Special to the Register
“Waiting to Secede: Kentucky’s Civil War in History and Memory” will be the topic of the final program in Eastern Kentucky University’s year-long lecture series commemorating the sesquicentennial of the American Civil War.
Anne Marshall, an associate professor of history at Mississippi State University and a native of Lexington, will discuss how Civil War events in Kentucky changed the wartime loyalties of the state’s citizens as well as how wartime developments affected the way white and black Kentuckians came to remember and commemorate the Civil War for years afterward.
Her talk will begin at 7 p.m. Monday in the Grand Reading Room of the John Grant Crabbe Main Library. The program is free and open to the public.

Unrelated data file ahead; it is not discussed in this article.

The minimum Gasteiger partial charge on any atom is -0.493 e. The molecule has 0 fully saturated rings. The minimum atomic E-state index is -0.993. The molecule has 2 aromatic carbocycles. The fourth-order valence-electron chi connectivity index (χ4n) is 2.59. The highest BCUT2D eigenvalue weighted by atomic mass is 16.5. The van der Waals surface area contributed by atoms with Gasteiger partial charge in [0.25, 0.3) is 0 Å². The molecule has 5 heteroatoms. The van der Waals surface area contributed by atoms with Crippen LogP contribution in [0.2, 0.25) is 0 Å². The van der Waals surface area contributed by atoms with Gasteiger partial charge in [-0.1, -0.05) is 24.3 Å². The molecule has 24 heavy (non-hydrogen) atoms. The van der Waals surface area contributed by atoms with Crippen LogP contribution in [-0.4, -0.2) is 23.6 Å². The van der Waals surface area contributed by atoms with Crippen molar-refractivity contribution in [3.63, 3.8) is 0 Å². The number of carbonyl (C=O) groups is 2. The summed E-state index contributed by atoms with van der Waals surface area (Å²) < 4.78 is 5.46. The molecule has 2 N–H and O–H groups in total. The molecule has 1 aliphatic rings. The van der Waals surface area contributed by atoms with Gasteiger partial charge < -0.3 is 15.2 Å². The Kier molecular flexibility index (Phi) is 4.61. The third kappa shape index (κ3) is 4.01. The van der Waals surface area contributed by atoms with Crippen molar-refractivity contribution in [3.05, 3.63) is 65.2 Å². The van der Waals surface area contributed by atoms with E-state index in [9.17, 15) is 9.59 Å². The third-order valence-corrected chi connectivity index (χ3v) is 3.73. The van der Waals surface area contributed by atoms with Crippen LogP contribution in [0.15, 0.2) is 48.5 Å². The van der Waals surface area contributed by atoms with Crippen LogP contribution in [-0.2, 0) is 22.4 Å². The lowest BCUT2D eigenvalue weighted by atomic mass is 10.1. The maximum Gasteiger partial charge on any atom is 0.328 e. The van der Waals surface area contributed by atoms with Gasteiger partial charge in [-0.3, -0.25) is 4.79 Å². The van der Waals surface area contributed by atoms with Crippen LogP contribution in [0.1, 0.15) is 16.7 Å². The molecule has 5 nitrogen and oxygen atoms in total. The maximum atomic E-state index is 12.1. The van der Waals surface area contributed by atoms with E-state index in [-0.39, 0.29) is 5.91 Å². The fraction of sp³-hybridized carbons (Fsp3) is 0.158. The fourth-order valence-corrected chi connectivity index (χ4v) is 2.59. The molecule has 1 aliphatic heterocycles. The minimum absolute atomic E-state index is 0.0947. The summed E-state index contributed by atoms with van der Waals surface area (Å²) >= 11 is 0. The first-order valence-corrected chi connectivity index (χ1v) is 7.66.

Marshall, a graduate of Centre College and the University of Georgia, is the author of “Creating a Confederate Kentucky: The Lost Cause and Civil War Memory in a Border State,” published in 2010.
She is currently researching the lives and careers of the colorful Cassius M. Clay of Madison County and his brother, Congressman Brutus Clay.
Although both brothers supported the Union during the Civil War, they held differing opinions on the institution of slavery.
Congressman Clay was a leading spokesman for the pro-slavery cause, while Cassius Clay was a noted anti-slavery activist.
For more details, contact Dr. Tom Appleton at firstname.lastname@example.org or 622-1287.